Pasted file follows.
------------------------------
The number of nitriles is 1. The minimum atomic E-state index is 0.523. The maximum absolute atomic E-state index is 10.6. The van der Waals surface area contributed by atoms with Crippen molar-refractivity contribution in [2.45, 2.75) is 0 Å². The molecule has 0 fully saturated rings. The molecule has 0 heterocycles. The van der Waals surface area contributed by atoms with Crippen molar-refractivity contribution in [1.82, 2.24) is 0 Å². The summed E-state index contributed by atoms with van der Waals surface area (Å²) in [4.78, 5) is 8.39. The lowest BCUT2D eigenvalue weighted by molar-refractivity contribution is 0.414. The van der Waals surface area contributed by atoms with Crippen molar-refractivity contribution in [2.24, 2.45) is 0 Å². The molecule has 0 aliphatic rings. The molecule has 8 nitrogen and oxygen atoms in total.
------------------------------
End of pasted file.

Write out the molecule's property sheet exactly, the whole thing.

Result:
The number of nitriles is 1. The minimum atomic E-state index is 0.523. The maximum absolute atomic E-state index is 10.6. The van der Waals surface area contributed by atoms with Crippen molar-refractivity contribution in [2.45, 2.75) is 0 Å². The molecule has 0 fully saturated rings. The molecule has 0 heterocycles. The van der Waals surface area contributed by atoms with Crippen molar-refractivity contribution in [1.82, 2.24) is 0 Å². The summed E-state index contributed by atoms with van der Waals surface area (Å²) in [4.78, 5) is 8.39. The lowest BCUT2D eigenvalue weighted by molar-refractivity contribution is 0.414. The van der Waals surface area contributed by atoms with Crippen molar-refractivity contribution in [2.24, 2.45) is 0 Å². The molecule has 0 aliphatic rings. The molecule has 8 nitrogen and oxygen atoms in total.